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Subject: Re: [boost] Checking interest: reflectable types
From: Noah Roberts (roberts.noah_at_[hidden])
Date: 2011-05-02 14:04:38

On 4/29/2011 11:18 AM, John Bytheway wrote:
> On 27/04/11 19:53, Noah Roberts wrote:
> <snip>
>> Use of mine is more like so:
>> struct field0 { typedef int value_type; };
>> struct field1...2 ...
>> struct my_reflected_type
>> : build_class
>> <
>> var< field0, rw>
>> , var< field1, r> // can't assign through reflection.
>> >::type
>> {
>> virtual ~my_reflected_type(){}
>> DECLARE_PARAM_CONSTRUCTOR(my_reflected_type);
>> };
>> struct my_reflected_type2
>> : derive_from
>> <
>> my_reflected_type
>> , var< field2, rw>
>> >::type
>> {
>> my_reflected_type2()
>> : type(( field0()<= some_val
>> , field1()<= some_val
>> , field2()<= some_val ))
>> {
>> // directly access read-only value and assign...
>> var<field1,r>::value = 66.;
>> }
>> };
>> I also have a ref<> so bases can have fields to abstract types.
>> So far functions haven't been needed here so there's none but I think I
>> have a handle on how that could be done.
>> All of the above can be treated as a fusion sequence and/or fusion
>> associative sequence (including the param list).
>> Building records on the fly with field()<=value syntax was very desired.
>> Comes in handy when you have a function expecting a record with x,y,z
>> fields in it, have those values, but don't want to build the record class.
> I created something like this a while back and used it to write a
> program as an experiment in how crazy it would turn out to be. I didn't
> support named initialization of the fields; that's a good idea.
> If you'd like to see, my implementation is here and hereabouts:
> <>
> but it's not really built for public consumption, and it looks like
> yours is rather nicer.
> I did enjoy it for a few reasons. It allowed me to write serialization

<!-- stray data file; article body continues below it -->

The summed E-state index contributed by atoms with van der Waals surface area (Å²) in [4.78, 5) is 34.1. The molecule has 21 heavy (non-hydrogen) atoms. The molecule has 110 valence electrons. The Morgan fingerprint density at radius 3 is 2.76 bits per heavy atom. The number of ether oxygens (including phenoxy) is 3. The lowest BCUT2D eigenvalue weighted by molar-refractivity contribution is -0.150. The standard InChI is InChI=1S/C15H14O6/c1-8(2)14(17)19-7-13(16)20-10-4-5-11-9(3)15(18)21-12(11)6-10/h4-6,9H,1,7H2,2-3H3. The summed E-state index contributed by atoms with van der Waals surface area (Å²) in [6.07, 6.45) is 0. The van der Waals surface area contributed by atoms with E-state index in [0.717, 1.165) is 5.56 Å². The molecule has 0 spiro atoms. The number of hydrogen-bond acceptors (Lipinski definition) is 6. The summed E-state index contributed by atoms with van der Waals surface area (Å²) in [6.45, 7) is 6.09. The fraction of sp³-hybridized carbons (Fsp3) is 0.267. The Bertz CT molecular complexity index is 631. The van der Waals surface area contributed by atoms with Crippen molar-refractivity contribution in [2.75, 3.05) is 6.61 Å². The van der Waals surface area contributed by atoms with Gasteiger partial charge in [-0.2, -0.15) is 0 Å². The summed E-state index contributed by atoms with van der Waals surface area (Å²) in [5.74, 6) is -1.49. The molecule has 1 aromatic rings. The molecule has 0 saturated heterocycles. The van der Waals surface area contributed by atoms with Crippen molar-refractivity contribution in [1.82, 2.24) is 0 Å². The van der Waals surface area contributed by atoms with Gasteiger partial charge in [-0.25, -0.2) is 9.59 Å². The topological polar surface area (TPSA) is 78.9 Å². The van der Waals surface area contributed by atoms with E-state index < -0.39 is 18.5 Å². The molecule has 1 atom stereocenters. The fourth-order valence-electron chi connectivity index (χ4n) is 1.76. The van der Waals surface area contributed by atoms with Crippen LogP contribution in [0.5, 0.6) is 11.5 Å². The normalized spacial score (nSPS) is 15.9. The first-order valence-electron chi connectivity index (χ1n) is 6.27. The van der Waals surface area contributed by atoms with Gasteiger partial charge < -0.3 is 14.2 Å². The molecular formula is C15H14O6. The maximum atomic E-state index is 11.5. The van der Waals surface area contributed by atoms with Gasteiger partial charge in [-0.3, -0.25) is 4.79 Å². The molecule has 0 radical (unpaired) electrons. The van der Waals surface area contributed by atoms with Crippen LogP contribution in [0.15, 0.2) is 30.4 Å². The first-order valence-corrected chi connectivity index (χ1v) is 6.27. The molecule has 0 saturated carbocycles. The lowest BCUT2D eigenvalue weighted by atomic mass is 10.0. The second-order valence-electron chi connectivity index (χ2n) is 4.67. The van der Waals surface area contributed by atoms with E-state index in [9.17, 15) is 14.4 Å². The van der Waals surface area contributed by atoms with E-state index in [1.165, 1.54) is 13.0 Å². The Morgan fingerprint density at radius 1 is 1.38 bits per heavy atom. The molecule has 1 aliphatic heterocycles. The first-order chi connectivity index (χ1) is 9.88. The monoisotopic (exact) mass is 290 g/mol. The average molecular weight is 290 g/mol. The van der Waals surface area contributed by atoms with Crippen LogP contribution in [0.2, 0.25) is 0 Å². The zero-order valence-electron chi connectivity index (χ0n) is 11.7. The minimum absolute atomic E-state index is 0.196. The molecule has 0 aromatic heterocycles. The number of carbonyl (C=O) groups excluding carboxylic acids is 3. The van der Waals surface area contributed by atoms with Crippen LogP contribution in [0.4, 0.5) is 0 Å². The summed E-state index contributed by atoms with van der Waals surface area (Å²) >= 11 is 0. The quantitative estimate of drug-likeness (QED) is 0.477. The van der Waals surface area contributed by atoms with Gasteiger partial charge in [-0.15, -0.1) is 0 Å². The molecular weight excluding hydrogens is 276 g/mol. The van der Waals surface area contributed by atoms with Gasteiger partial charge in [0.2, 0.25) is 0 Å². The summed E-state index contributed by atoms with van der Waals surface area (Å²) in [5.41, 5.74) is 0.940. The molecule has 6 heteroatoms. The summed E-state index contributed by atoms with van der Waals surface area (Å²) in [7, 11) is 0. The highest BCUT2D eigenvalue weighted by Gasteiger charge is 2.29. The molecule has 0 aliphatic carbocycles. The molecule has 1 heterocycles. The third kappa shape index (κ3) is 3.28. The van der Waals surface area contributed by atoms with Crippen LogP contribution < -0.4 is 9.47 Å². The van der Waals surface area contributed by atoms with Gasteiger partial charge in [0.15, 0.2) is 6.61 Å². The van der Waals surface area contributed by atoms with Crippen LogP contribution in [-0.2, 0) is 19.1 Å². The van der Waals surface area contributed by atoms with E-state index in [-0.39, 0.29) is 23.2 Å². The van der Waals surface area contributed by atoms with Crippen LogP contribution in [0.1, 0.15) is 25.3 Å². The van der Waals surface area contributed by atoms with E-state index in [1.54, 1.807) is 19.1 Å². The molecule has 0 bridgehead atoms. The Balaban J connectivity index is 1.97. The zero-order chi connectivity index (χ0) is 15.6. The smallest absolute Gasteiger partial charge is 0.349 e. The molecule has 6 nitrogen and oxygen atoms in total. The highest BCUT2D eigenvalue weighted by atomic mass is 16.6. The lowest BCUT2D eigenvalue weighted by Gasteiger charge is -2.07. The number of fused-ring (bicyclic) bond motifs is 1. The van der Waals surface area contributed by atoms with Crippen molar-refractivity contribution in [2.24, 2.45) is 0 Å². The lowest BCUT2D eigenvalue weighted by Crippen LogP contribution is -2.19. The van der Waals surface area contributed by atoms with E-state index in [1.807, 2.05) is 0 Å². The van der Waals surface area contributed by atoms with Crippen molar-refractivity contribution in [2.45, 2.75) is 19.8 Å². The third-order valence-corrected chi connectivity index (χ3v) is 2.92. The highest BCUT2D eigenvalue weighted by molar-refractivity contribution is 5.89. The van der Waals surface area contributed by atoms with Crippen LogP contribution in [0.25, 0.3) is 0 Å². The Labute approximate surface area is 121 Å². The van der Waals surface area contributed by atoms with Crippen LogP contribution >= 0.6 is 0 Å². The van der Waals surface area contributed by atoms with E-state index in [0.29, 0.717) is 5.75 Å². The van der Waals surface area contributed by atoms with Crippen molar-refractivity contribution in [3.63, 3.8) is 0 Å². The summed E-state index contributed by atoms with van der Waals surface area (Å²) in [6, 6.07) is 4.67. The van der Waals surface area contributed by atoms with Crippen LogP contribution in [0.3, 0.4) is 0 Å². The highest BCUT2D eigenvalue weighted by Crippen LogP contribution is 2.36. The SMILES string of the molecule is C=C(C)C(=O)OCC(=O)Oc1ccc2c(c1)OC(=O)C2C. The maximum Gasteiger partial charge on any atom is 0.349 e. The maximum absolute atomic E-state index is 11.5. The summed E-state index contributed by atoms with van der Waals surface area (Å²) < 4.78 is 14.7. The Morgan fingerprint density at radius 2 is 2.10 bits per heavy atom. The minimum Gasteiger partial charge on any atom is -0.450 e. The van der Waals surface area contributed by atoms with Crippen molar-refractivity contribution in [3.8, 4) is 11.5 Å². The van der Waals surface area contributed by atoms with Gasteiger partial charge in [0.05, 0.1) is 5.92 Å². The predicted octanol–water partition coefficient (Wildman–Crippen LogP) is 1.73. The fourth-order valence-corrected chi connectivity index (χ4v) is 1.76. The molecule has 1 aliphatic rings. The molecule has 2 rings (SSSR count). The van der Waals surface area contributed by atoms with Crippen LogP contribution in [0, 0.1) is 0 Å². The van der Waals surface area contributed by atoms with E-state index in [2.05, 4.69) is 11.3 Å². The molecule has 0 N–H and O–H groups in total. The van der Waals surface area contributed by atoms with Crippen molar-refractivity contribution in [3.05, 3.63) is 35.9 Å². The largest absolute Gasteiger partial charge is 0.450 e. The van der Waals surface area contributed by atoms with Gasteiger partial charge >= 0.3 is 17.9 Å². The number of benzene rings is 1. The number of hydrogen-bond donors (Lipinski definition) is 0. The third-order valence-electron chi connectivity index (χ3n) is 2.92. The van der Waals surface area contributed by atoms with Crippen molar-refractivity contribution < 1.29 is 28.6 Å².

> support just once for all such structs (that was my primary motivation
> for the experiment), and write a deep comparison operator very easily.
> However, my conclusion was that the system was ultimately impractical on
> the scale I was using it for a few reasons:
> - Compile times were absolutely horrific; though these could no doubt be
> improved with attention.

Yeah, any time you reflect an object you get a compile-time hit. Just
using the objects isn't so bad. So far it's been OK.

Another problem I've run into is that the compiler I'm using (VS2010)
crashes if a boost::signals2::signal is the member of anything that is
also included with a reflected object, if that signal's containing
object is included first. We're probably going to work around this by
never exposing signals2::signals through public interfaces, using the
pimpl idiom to hide them. The connection seems to be OK so far.

My guess is that this has more to do with the signals2 library than with
mine. The compiler crashed in the same areas in earlier versions of the
compiler but is now labeled as passing. It could be that it only passes
if you're not also doing a bunch of other template stuff within the same
translation unit.

> - I couldn't see an easy way to get a public/private distinction on fields.

This could be done with private inheritance probably. Also not sure it
would be completely useful though since you can just make extra variable
that aren't part of the reflected interface.

> - Understanding how it interacted with inheritance got rather mind-bending.
> - The syntax to access fields was just a little bit too tiresome.

It took some work but to access fields in mine it's: get<outer,

There's also a build_accessor that constructs a typedef out of an object
type and a sequence of fields (in an mpl::vector for example).

> It could be interesting for use on a small scale, and it would be nice
> if there were an implementation out there which had done the relevant
> compile-time optimization and ironed out the wrinkles. However, I would
> present it as a "Fusion map with extra bells and whistles" rather than a
> reflection library.

Yeah, that's probably a more accurate description. Might be possible to
merge into fusion somehow actually.

And yes, would be interesting to see what someone who really knows their
stuff can do about compilation times...if anything.

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